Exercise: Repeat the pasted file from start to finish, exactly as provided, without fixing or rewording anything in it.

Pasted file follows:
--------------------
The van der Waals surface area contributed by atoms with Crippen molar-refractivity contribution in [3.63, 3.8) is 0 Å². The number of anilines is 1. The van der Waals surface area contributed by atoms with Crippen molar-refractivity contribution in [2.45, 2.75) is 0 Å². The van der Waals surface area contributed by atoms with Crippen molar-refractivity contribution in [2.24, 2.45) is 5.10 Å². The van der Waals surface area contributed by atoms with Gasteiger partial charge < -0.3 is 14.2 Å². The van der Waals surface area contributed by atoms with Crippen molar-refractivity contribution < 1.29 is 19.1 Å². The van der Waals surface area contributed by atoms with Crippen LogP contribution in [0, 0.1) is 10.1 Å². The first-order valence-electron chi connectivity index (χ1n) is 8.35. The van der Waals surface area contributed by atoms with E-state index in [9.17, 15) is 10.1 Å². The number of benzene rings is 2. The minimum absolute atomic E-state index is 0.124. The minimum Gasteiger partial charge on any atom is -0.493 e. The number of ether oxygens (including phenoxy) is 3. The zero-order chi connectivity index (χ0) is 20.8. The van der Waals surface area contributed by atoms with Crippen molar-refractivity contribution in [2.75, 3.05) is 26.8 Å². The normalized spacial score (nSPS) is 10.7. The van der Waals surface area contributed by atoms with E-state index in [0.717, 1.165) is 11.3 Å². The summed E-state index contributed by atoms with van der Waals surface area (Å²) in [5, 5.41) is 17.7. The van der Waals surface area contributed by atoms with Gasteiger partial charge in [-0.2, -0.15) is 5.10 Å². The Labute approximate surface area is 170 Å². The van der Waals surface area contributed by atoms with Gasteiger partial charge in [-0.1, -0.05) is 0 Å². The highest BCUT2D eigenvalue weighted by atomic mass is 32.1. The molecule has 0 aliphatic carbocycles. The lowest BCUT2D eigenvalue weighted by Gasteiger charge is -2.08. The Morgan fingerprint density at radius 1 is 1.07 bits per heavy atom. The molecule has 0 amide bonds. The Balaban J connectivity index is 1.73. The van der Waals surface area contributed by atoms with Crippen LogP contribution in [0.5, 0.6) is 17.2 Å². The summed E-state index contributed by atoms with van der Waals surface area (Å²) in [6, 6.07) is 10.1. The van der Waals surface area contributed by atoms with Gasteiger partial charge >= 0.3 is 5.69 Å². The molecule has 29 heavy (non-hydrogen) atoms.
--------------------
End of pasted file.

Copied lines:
The van der Waals surface area contributed by atoms with Crippen molar-refractivity contribution in [3.63, 3.8) is 0 Å². The number of anilines is 1. The van der Waals surface area contributed by atoms with Crippen molar-refractivity contribution in [2.45, 2.75) is 0 Å². The van der Waals surface area contributed by atoms with Crippen molar-refractivity contribution in [2.24, 2.45) is 5.10 Å². The van der Waals surface area contributed by atoms with Gasteiger partial charge < -0.3 is 14.2 Å². The van der Waals surface area contributed by atoms with Crippen molar-refractivity contribution < 1.29 is 19.1 Å². The van der Waals surface area contributed by atoms with Crippen LogP contribution in [0, 0.1) is 10.1 Å². The first-order valence-electron chi connectivity index (χ1n) is 8.35. The van der Waals surface area contributed by atoms with E-state index in [9.17, 15) is 10.1 Å². The number of benzene rings is 2. The minimum absolute atomic E-state index is 0.124. The minimum Gasteiger partial charge on any atom is -0.493 e. The number of ether oxygens (including phenoxy) is 3. The zero-order chi connectivity index (χ0) is 20.8. The van der Waals surface area contributed by atoms with Crippen molar-refractivity contribution in [2.75, 3.05) is 26.8 Å². The normalized spacial score (nSPS) is 10.7. The van der Waals surface area contributed by atoms with E-state index in [0.717, 1.165) is 11.3 Å². The summed E-state index contributed by atoms with van der Waals surface area (Å²) in [5, 5.41) is 17.7. The van der Waals surface area contributed by atoms with Gasteiger partial charge in [-0.2, -0.15) is 5.10 Å². The Labute approximate surface area is 170 Å². The van der Waals surface area contributed by atoms with Gasteiger partial charge in [-0.1, -0.05) is 0 Å². The highest BCUT2D eigenvalue weighted by atomic mass is 32.1. The molecule has 0 aliphatic carbocycles. The lowest BCUT2D eigenvalue weighted by Gasteiger charge is -2.08. The Morgan fingerprint density at radius 1 is 1.07 bits per heavy atom. The molecule has 0 amide bonds. The Balaban J connectivity index is 1.73. The van der Waals surface area contributed by atoms with Crippen LogP contribution in [0.5, 0.6) is 17.2 Å². The summed E-state index contributed by atoms with van der Waals surface area (Å²) in [6, 6.07) is 10.1. The van der Waals surface area contributed by atoms with Gasteiger partial charge >= 0.3 is 5.69 Å². The molecule has 29 heavy (non-hydrogen) atoms.